In the peripheral field of view the ability of the human eye to discriminate small objects decreases rapidly with the angle of eccentricity. This reduction can be due to both optical and neural limitations: the eccentric angle induces optical aberrations, which lower the contrast of the image on the retina; and the density of cones and ganglion cells decline with eccentricity, resulting in sparse sampling of the image. Foveal vision is generally limited by the on-axis optical properties of the eye and the foveal sampling density poses no restrictions under normal viewing conditions. In peripheral vision, however, the limited neural function can lead to situations where, e.g., a grating is detected even though its orientation cannot be identified, i.e. the threshold of resolution acuity is worse than the threshold of detection acuity. This is a result of the aliasing phenomena, which means that a coarse neural sampling density misinterprets spatial frequencies above the Nyquist criterion as lower, distorted frequencies [1–3

1. L. N. Thibos, D. J. Walsh, and F. E. Cheney, “Vision beyond the resolution limit: aliasing in the periphery,” Vision Res. 27, 2193–2197 (1987). [CrossRef] [PubMed]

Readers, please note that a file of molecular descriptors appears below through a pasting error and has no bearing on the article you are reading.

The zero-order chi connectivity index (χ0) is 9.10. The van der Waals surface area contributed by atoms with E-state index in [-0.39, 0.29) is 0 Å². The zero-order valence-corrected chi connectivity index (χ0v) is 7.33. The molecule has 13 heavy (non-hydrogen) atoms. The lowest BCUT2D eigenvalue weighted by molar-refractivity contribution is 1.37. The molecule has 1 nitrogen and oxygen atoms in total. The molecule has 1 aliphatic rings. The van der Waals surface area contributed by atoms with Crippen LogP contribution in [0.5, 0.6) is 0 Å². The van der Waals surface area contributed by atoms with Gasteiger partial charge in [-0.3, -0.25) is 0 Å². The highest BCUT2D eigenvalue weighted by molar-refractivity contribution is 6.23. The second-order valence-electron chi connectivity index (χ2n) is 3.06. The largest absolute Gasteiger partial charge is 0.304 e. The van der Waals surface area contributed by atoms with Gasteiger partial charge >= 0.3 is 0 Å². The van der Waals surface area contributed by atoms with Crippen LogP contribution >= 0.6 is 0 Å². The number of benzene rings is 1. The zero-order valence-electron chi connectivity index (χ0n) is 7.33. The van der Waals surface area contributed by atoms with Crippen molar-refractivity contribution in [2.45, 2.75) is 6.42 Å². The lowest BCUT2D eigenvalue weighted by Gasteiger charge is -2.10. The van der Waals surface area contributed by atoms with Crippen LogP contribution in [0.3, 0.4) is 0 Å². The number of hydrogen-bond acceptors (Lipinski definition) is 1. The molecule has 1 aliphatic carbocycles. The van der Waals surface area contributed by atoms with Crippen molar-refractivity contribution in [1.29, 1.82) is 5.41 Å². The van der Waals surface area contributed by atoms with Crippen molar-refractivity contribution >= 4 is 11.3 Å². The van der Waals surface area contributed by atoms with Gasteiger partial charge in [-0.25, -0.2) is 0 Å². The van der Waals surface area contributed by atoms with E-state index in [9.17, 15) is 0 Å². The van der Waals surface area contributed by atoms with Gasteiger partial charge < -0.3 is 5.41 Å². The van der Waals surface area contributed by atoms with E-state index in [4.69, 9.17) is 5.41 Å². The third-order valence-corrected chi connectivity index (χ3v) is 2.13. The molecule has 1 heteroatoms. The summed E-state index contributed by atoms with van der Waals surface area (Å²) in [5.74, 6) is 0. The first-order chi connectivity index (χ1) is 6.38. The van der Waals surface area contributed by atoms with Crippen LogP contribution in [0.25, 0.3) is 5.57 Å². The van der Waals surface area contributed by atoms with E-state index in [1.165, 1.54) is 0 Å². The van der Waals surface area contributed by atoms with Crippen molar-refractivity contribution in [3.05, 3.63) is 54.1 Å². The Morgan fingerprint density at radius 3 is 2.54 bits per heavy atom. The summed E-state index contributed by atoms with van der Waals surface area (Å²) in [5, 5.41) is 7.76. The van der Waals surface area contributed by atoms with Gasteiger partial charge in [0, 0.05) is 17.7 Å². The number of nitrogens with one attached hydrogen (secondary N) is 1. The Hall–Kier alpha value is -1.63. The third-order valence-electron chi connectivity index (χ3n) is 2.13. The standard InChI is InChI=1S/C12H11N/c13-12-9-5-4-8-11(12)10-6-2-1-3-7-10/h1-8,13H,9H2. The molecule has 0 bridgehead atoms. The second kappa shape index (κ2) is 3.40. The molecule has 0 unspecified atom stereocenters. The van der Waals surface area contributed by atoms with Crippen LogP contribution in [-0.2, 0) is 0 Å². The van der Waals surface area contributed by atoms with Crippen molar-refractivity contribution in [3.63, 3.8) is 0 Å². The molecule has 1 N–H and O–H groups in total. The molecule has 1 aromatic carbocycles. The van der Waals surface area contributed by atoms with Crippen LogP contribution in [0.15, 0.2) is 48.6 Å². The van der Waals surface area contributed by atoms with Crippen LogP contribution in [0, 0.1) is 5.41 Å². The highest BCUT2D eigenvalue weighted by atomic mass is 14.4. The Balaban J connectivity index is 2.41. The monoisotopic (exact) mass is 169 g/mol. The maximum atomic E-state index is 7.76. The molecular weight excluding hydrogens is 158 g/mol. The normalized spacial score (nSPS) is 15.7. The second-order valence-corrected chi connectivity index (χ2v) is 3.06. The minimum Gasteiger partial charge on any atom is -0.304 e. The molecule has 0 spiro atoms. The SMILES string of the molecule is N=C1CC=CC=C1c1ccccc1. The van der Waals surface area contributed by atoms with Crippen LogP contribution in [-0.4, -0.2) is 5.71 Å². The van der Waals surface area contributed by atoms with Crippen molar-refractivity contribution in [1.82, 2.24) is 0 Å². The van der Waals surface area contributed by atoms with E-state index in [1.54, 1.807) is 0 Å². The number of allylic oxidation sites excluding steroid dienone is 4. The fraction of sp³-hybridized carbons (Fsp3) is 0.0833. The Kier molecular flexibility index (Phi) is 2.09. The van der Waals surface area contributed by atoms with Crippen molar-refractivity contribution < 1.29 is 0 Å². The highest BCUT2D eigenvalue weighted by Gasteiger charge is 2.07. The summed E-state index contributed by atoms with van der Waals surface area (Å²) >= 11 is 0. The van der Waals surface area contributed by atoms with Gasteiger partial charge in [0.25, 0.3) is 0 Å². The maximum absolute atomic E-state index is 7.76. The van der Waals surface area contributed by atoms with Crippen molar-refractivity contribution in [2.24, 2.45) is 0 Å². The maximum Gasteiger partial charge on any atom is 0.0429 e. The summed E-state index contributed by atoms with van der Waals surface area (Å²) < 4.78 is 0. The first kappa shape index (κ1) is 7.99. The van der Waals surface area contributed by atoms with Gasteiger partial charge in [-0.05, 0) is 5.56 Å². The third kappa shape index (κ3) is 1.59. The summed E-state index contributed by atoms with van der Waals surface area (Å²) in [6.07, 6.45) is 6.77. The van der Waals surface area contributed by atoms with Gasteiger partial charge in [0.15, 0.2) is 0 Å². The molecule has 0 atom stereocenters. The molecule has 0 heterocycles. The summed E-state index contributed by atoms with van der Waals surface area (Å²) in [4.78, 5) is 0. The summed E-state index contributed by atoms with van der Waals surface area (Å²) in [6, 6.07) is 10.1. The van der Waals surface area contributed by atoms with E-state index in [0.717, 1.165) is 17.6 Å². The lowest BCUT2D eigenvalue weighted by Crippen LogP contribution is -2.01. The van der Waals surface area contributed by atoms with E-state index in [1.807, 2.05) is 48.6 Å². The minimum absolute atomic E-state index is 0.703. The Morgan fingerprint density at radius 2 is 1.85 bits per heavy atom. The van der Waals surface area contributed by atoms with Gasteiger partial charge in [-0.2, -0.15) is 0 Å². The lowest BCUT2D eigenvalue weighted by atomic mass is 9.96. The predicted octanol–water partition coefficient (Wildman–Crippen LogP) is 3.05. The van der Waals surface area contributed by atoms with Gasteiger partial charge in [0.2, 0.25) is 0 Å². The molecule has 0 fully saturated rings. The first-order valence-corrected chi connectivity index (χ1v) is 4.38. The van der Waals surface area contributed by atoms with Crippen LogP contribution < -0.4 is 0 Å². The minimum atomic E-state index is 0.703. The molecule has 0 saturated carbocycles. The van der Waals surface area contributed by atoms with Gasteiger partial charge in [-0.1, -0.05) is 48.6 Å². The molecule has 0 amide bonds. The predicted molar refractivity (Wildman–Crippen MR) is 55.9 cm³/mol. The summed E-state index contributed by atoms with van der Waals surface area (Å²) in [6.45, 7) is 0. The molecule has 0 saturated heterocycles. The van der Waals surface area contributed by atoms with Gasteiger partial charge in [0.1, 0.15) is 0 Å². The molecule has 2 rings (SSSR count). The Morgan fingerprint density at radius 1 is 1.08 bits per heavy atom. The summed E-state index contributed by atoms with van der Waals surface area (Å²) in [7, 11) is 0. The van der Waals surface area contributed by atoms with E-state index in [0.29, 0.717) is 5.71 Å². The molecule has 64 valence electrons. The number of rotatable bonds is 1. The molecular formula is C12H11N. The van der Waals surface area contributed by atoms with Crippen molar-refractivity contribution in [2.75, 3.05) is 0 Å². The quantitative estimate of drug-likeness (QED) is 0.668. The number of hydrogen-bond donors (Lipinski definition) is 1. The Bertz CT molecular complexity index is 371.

].

Optical errors will reduce the contrast of the high-spatial frequencies present in the image on the retina. The aliasing effect will thereby decline and the peripheral resolution acuity may eventually become limited by the contrast of the retinal image. It is well known that large oblique angles in an optical system induce aberrations, mainly field curvature and oblique astigmatism, which result in an effective eccentric refractive error [4

4. R. Navarro, P. Artal, and D. R. Williams, “Modulation transfer of the human eye as a function of retinal eccentricity,” J. Opt. Soc. Am. A 10, 201–212 (1993). [CrossRef] [PubMed]

,5

5. A. Guirao and P. Artal, “Off-axis monochromatic aberrations estimated from double pass measurements in the human eye,” Vision Res. 39, 207–217 (1999). [CrossRef] [PubMed]

]. Peripheral aberrations can, e.g., affect the emmetropization process [6

6. A. Seidemann, F. Schaeffel, A. Guirao, N. Lopez-Gil, and P. Artal, “Peripheral refractive errors in myopic, emmetropic, and hyperopic young subjects,” J. Opt. Soc. Am. A 19, 2363–2373 (2002). [CrossRef]